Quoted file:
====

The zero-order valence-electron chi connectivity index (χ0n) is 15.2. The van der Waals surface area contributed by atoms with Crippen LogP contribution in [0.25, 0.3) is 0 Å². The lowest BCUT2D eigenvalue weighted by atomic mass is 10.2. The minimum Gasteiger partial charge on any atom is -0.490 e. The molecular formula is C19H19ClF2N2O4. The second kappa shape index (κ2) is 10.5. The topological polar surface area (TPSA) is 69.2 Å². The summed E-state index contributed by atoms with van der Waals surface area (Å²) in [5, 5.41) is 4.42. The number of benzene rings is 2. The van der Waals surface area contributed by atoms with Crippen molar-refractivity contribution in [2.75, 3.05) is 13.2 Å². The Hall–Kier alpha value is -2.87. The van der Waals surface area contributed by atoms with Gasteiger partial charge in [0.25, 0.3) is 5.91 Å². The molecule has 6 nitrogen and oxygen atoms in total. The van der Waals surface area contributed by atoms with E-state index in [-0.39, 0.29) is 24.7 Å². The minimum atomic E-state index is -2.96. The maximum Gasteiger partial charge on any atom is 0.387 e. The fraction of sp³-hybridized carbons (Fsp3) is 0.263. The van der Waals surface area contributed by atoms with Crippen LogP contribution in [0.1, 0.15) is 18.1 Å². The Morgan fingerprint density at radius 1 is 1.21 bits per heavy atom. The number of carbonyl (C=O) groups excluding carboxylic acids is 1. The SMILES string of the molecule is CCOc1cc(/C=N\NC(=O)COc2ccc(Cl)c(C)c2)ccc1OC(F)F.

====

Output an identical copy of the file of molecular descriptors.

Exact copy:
The zero-order valence-electron chi connectivity index (χ0n) is 15.2. The van der Waals surface area contributed by atoms with Crippen LogP contribution in [0.25, 0.3) is 0 Å². The lowest BCUT2D eigenvalue weighted by atomic mass is 10.2. The minimum Gasteiger partial charge on any atom is -0.490 e. The molecular formula is C19H19ClF2N2O4. The second kappa shape index (κ2) is 10.5. The topological polar surface area (TPSA) is 69.2 Å². The summed E-state index contributed by atoms with van der Waals surface area (Å²) in [5, 5.41) is 4.42. The number of benzene rings is 2. The van der Waals surface area contributed by atoms with Crippen molar-refractivity contribution in [2.75, 3.05) is 13.2 Å². The Hall–Kier alpha value is -2.87. The van der Waals surface area contributed by atoms with Gasteiger partial charge in [0.25, 0.3) is 5.91 Å². The molecule has 6 nitrogen and oxygen atoms in total. The van der Waals surface area contributed by atoms with E-state index in [-0.39, 0.29) is 24.7 Å². The minimum atomic E-state index is -2.96. The maximum Gasteiger partial charge on any atom is 0.387 e. The fraction of sp³-hybridized carbons (Fsp3) is 0.263. The van der Waals surface area contributed by atoms with Crippen LogP contribution in [0.1, 0.15) is 18.1 Å². The Morgan fingerprint density at radius 1 is 1.21 bits per heavy atom. The number of carbonyl (C=O) groups excluding carboxylic acids is 1. The SMILES string of the molecule is CCOc1cc(/C=N\NC(=O)COc2ccc(Cl)c(C)c2)ccc1OC(F)F.